Caster Semenya in Case with IAAF: High Testosterone Levels Supposedly an Unfair Advantage

Caster Semenya, a South African track and field phenom, is in a race to the finish line with the International Association of Athletics Federations (IAAF) . This two-time Olympic medalist and three-time Olympic World Champion is being accused of having an advantage compared to other competitors, due to her high levels of testosterone. Semenya is said to not be a transgender but called another term known as “intersex”, which is a medical condition in which a “person is born with a reproductive or sexual anatomy that doesn’t seem to fit the typical definitions of female or male.” Semenya is thought to have XY (male) chromosomes in her biological make-up, but this assumption is not entirely confirmed. It is rumoured that this may cause her to obtain higher levels of testosterone, producing a excelled performance.

Nike who sponsors her is still supporting her and will continue to do so throughout the process.

This is now being handled by the Court of Arbitration for Sport (CAS) and the IAAF. The IAAF view this condition as an advantage to her athletic ability and performance. She is not only facing backlash from the IAAF but, society has now labeled her as being manly and questioning her femininity. She knows she is a woman and she is being depicted as manly over a condition she can’t control.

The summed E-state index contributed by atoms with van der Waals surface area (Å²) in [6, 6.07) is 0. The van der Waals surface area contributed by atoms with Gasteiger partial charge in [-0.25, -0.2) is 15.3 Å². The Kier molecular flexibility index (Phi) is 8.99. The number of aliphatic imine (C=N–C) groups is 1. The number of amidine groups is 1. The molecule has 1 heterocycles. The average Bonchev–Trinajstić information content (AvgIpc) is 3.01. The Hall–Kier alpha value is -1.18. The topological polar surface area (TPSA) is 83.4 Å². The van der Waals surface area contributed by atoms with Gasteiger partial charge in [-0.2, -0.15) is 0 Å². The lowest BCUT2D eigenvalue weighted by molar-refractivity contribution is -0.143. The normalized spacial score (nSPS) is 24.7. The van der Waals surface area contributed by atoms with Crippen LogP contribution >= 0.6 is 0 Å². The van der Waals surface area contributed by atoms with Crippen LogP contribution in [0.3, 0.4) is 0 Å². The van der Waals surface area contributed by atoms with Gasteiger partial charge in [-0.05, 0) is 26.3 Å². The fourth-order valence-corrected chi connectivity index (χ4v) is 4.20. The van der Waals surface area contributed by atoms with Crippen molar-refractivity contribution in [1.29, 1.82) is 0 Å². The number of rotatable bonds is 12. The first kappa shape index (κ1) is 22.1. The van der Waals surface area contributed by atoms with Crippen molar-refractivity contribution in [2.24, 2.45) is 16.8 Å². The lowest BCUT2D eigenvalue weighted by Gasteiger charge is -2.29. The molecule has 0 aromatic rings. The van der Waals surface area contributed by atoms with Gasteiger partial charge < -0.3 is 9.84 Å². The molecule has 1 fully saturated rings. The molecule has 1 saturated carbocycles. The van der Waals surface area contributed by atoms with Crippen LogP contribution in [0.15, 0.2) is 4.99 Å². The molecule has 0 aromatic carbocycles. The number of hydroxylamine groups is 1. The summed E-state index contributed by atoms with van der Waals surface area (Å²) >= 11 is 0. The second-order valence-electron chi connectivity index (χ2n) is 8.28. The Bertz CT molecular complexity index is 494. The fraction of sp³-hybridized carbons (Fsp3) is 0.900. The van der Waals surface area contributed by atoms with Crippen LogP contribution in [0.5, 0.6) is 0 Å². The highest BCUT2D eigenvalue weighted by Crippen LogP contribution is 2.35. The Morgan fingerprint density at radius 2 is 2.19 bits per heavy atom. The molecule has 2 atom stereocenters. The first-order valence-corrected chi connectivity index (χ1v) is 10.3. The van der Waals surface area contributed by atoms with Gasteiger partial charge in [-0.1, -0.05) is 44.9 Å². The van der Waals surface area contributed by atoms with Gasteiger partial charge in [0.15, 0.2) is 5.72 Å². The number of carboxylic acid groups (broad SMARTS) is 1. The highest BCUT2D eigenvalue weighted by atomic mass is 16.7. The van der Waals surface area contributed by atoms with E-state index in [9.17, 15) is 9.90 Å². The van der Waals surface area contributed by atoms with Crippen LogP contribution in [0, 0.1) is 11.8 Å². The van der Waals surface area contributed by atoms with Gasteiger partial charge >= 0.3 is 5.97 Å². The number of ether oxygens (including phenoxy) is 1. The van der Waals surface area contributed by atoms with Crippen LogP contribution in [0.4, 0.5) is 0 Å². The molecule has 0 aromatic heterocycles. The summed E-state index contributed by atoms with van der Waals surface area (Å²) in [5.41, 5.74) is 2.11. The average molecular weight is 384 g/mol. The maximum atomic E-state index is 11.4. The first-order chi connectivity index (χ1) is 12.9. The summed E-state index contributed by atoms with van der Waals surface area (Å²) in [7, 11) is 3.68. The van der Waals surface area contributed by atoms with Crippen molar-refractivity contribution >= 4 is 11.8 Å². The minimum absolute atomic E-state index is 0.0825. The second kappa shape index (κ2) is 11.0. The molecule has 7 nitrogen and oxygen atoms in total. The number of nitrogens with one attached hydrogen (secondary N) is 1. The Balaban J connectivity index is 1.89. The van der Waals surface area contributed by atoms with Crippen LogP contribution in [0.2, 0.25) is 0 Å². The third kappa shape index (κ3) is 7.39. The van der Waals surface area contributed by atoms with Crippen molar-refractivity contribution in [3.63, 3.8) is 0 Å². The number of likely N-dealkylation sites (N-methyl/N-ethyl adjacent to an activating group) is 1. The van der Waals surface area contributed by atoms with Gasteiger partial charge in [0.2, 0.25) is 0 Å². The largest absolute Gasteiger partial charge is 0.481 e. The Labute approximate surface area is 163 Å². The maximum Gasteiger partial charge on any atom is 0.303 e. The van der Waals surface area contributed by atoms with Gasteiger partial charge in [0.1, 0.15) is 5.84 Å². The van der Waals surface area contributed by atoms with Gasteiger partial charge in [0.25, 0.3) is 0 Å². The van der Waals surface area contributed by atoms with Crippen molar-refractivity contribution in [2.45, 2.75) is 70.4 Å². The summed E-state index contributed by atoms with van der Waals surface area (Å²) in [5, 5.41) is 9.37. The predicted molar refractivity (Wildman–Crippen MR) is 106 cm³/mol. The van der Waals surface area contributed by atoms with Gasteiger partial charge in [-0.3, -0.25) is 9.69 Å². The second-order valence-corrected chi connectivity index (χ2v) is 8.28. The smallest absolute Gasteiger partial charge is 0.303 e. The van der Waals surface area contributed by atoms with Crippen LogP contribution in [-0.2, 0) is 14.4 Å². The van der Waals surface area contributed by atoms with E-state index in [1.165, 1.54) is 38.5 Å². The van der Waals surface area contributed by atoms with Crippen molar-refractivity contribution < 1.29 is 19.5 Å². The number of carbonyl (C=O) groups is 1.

Semenya at the top (Source: Saeed Khan/ Getty)

The IAAF say that she should not be qualified to compete in women’s sporting events. This case took place in March of this year, and it was revised and, ultimately, she lost her case, which resulted in her not participating in the 2019 World Championships. It is unlikely that she will be back to her sport. The treatment she is facing due to her condition is degrading towards her and the rest of women. Semenya knows her identity and has never questioned her gender, yet she is feeling the societal pressures to over-conform to her sport.

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Featured image: Semenya winning the 800m (Source: Mark Shearman/Athletics weekly)

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